Mindfulness Can Help Taper Opioid Use, Study Says

By Kelly Burch 07/05/17

A new study examined the impact that psychological care and practicing mindfulness had on opioid use.

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A new study shows that psychological care and mindfulness practice can help pain patients taper off their use of opioid pain relievers.

The study, published in The Canadian Journal of Pain, looked at 343 patients who were at high risk for developing chronic pain and having long-term opioid use after surgery. The two-year study found that all patients showed reductions in pain and anxiety, but those who also received psychological services had greater reductions in opioid use and improved mood. The patients were part of the pain program at Toronto General Hospital (TGH) and University Health Network (UHN).

Researchers say the study demonstrates the need for doctors to focus on quality of life as they help patients decrease their reliance on opioids. 

"If we lower how many opioids patients are taking, but leave them disabled and not able to live their lives, that is not helpful," said Dr. Aliza Weinrib, one of the authors of the study and a clinical psychologist who developed the psychology program and teaches it to surgical patients at TGH. "Patients can learn to respond to their pain in a different way, making it less overwhelming. They don't have to be so tied to their medications."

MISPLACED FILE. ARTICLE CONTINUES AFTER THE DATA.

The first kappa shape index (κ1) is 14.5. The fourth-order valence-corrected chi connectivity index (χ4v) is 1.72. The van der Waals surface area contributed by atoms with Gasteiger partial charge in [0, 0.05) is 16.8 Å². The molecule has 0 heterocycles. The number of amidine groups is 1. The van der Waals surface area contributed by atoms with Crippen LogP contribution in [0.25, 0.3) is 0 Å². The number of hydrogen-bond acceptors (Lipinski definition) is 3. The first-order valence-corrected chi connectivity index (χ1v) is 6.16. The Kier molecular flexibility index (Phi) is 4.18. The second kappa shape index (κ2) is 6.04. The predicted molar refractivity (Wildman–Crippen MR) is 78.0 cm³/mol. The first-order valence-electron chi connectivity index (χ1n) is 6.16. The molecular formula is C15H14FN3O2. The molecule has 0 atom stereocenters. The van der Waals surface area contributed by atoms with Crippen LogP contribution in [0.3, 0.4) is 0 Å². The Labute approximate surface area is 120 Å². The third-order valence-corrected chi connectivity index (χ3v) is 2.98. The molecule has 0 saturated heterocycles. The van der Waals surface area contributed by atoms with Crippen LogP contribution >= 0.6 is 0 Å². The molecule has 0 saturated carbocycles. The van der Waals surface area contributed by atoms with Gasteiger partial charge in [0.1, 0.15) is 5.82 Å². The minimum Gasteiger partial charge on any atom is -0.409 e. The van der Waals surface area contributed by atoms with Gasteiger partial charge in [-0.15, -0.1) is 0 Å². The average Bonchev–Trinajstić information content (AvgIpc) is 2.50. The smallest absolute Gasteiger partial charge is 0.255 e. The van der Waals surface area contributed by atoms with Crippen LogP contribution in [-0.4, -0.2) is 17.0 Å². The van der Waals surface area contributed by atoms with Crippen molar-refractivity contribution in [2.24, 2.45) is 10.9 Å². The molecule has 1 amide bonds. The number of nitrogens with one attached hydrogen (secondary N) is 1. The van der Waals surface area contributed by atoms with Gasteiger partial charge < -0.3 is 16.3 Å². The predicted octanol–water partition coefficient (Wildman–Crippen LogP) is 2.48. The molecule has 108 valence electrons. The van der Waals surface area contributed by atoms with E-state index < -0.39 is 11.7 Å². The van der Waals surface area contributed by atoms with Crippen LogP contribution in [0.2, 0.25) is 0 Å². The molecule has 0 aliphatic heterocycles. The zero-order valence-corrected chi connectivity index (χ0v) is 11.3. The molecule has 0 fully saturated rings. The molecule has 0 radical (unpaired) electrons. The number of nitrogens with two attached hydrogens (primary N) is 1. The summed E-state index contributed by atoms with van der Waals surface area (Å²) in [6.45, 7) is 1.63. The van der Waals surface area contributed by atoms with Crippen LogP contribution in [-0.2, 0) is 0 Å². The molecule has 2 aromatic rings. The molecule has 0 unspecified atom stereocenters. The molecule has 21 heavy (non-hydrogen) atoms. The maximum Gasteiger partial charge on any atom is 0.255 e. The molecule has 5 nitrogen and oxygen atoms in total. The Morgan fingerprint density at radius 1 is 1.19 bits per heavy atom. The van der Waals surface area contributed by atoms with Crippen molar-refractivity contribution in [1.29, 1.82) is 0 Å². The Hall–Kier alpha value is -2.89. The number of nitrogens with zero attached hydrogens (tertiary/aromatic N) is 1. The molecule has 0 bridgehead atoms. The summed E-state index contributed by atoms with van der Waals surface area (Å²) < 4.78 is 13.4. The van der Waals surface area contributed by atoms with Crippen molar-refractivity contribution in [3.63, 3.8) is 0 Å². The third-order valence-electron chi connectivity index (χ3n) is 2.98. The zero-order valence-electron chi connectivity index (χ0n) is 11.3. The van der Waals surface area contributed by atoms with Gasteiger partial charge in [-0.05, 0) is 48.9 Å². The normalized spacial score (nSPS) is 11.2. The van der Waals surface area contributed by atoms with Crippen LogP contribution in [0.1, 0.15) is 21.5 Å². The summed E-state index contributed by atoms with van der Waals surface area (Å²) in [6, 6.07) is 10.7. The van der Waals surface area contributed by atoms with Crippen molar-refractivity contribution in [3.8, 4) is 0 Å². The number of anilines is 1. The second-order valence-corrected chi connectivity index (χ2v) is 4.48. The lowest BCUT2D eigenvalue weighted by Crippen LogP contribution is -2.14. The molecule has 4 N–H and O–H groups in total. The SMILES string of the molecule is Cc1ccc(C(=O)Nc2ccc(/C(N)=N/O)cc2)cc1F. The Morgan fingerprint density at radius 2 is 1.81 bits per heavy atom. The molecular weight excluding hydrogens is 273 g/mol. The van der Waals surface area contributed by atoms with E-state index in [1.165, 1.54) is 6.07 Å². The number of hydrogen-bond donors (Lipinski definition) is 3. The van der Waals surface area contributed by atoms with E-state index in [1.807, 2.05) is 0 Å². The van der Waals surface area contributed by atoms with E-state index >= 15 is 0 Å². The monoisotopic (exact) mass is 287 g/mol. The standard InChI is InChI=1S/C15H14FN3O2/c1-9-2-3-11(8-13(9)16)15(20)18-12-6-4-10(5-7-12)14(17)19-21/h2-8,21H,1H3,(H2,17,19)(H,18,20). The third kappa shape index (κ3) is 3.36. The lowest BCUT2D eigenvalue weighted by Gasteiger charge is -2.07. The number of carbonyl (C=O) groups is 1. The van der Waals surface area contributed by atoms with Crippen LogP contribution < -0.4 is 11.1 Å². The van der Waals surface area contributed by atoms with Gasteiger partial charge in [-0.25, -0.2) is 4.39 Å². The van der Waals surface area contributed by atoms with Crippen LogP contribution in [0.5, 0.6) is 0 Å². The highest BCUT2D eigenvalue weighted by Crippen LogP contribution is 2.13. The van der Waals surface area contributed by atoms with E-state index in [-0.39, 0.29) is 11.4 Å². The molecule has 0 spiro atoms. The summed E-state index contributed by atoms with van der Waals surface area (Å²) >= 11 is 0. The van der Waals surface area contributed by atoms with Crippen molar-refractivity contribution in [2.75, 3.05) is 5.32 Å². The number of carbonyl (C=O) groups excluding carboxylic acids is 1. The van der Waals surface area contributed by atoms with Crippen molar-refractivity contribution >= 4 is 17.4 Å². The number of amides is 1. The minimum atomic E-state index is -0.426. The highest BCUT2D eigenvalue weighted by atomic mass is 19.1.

Patients in the study who were receiving a high dose of opioids but were willing to consider tapering off were taught coping skills grounded in Acceptance and Commitment Therapy (ACT). The therapy encouraged the patients to engage in meaningful activities, instead of just focusing on reducing pain. It also taught them to use mindfulness to accept difficult experiences, including pain. 

Patients who participated in the psychology program initially reported higher opioid use, anxiety, depression, and higher sensitivity to pain. However, after the program, they showed greater reductions in opioid use, depression and fewer disruptions in their daily lives as a result of their pain than those patients who received physician-guided treatment alone.

"There's the pain in your body, and there's the pain in your heart about not being able to do the things that you love," Dr. Weinrib said. "We can help people move towards what is important to them, even through their pain. We can help people reduce their pain of not living."

Paul Ross, 60, explained how the program affected his life. "This program has given me the tools to live a fuller life despite my pain,” he said. “I practice mindfulness; I can talk to people there who understand me. For the first time in a long time, I have alternatives to simply increasing opioids, and practical tools to counter my despair. They gave me hope.”

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Kelly Burch writes about addiction and mental health issues, particularly as they affect families. Follow her on TwitterFacebook, and LinkedIn.